Bodega La Palma is open Monday to Saturday, 12:00 to 00:00.
If you’re not tempted to slope off as the locals do after lunch for an afternoon siesta, take the opportunity to explore the Gothic Quarter properly. Stop at the picturesque square of Plaça Reial – where Gaudí designed the street lamps, visit the Gothic cathedral called Barcelona Cathedral – which was built over 200 years between the 13th and 15th centuries, and visit the Temple of Augustus – a Roman temple dedicated to Caesar Augustus. It’s easy to while away two to three hours in this part of the city.
The Barcelona Cathedral is open to visitors Monday to Friday from 12:30 to 19:45, Saturdays from 12:30 to 17:30 and Sundays from 14:00 to 17:30. Standard entry costs €3, with an additional cost of €3 to visit the cathedral’s roof. The Temple of Augustus is open Tuesday to Saturday from 10:00 to 19:00 and Sundays from 10:00 to 14:00. Entry is free of charge.
After relaxing in your hotel before dinner, head out for an evening meal filled with gastronomic delights. Barcelona has a number of Michelin star restaurants, and Lasarte Restaurant by Martín Berasategui has an astounding three Michelin stars. Expect a culinary journey around the world with plenty of Catalonian ingredients. Other Michelin star restaurants in Barcelona include The Enoteca, Gaig and Neichel.
Lasarte Restaurant is open Tuesday to Saturday, 13:30 to 15:00 and 20:30 to 22:00.
You can’t visit Barcelona without having a stroll along the iconic Las Ramblas – the most famous boulevard in the city. Join locals and visitors alike for a post-dinner walk along this lively promenade, and stop at a pavement café for a carajillo – coffee with shot of alcohol – if it takes your fancy.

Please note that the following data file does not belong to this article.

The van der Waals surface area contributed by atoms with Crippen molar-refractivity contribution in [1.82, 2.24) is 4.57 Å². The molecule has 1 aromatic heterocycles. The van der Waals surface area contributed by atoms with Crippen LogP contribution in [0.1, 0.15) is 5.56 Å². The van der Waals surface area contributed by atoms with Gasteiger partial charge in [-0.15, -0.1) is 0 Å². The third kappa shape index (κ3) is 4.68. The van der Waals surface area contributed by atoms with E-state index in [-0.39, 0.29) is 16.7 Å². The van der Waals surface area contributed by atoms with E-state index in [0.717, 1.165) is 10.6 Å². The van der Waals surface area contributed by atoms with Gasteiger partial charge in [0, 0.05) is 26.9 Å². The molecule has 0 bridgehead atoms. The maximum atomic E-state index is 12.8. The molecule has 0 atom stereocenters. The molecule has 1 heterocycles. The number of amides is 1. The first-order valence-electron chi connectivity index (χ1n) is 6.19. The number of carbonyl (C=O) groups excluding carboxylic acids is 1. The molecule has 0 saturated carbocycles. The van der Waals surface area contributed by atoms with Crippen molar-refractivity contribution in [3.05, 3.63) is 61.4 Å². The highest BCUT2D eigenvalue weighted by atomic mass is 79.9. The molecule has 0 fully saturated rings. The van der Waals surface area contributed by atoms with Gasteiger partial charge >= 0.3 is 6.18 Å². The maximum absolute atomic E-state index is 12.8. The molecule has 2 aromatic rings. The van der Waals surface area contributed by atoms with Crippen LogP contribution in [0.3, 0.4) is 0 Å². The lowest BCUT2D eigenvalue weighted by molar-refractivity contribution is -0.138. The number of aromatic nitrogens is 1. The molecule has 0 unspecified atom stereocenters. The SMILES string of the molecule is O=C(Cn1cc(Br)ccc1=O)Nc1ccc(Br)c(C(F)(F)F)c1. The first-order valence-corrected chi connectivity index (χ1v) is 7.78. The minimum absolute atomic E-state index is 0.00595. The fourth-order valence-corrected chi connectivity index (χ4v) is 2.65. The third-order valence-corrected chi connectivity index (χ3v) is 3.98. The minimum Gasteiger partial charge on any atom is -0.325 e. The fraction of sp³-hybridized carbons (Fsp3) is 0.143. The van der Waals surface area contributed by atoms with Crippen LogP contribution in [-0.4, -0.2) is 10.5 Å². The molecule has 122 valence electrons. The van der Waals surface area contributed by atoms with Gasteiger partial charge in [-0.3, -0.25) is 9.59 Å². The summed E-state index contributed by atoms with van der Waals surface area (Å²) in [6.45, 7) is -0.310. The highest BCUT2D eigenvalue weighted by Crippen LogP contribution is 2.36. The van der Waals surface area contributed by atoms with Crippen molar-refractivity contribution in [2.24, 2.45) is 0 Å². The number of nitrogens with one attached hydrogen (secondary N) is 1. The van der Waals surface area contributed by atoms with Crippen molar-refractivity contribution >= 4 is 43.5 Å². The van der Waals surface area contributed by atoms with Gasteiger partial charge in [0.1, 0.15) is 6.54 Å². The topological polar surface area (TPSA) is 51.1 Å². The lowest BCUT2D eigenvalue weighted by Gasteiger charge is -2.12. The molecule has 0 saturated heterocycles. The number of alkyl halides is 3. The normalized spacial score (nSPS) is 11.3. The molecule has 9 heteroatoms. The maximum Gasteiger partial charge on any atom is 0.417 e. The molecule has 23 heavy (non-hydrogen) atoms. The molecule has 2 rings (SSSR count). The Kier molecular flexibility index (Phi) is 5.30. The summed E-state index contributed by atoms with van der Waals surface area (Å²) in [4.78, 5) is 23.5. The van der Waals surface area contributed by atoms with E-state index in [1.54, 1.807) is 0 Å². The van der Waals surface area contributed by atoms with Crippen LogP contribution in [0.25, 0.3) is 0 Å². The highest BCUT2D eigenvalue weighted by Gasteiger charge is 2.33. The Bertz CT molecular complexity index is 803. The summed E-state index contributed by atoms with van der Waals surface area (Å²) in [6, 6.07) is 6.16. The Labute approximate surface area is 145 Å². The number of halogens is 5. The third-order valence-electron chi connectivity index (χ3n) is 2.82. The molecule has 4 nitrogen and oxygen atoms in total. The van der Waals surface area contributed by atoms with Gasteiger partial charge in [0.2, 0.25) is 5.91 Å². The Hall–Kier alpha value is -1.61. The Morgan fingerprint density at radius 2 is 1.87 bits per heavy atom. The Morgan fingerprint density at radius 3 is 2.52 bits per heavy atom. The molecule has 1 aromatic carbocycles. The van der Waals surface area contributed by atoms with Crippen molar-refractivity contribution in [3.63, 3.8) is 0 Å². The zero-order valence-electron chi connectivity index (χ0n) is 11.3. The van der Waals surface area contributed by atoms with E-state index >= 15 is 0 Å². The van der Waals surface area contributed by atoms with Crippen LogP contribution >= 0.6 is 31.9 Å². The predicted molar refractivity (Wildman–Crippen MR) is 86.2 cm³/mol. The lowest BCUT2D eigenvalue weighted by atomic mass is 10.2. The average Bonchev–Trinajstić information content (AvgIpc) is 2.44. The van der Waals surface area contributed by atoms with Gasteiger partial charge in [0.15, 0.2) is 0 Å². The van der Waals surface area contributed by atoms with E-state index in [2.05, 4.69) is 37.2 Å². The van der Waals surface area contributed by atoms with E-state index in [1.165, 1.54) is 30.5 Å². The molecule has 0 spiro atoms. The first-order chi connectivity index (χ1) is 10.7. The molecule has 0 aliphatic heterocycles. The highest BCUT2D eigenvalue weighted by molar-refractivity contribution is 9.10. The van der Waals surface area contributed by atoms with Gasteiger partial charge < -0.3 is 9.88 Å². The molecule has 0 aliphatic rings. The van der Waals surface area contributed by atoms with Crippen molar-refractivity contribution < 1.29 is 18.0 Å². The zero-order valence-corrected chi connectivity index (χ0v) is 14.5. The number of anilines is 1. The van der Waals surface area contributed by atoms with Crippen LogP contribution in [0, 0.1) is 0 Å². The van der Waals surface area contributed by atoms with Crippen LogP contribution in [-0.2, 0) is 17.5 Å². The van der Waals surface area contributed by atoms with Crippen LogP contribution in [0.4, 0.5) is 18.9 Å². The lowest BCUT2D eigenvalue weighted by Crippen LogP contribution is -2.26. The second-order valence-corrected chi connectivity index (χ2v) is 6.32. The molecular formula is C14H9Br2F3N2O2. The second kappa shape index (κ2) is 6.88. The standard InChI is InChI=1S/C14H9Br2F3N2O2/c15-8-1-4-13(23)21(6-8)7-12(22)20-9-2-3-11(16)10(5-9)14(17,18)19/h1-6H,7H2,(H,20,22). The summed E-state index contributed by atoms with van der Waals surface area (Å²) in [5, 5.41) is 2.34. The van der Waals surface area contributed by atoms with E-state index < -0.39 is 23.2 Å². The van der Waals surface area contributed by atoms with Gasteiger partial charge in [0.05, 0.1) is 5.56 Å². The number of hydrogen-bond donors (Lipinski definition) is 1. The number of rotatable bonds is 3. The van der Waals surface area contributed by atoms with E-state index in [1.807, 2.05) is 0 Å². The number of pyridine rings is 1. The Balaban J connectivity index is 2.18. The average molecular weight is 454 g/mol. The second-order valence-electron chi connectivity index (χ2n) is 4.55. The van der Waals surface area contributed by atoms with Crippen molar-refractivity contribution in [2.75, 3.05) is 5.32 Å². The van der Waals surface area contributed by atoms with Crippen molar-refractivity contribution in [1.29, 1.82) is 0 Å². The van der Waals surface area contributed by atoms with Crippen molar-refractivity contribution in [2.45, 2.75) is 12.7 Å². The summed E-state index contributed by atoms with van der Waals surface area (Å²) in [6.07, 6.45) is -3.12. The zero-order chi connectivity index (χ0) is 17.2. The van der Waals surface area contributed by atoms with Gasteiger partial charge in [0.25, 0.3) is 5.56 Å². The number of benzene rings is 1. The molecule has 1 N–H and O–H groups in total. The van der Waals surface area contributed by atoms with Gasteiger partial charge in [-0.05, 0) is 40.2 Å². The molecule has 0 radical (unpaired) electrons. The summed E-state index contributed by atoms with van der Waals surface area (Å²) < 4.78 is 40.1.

Start your second day in Barcelona with a breath of sea air. The palm-tree lined promenade by the beach in the neighbourhood known as La Barceloneta is a positively refreshing place to start the day. After enjoying a 30 minute walk and a coffee, either spend an hour getting a bird’s eye view of Barcelona from the Port Cable Car, or continue along to Port Vell to stroll past the luxury yachts and do a spot of craft shopping in the small shops in the locality.
The Port Cable Car is open daily between approximately 10:30 and 20:00, depending on the time of year. A round trip costs €16,50.
From La Barceloneta, catch the Metro to Jaume I – which just takes a minute or two – and make your way to La Boqueria market. This huge market attracts locals and visitors alike, selling everything from fresh fruit as well as chocolates and spices. It’s the ideal spot to soak up the atmosphere of a local Barcelona tradition for an hour.
Either stop at one of the market’s many tapas bars for lunch, or catch the Metro from nearby Liceu to Passeig de Gràcia, which takes just five minutes. Here you’ll discover Tapas, 24 on Calle Diputació. This tapas bar is one of the eateries by the ex-elBulli chef, Albert Adrià, and promises Spanish classics with expert flair. The tapas bar also serves a must-try vermouth – which will give you a taste of the revived vermouth scene in Barcelona too.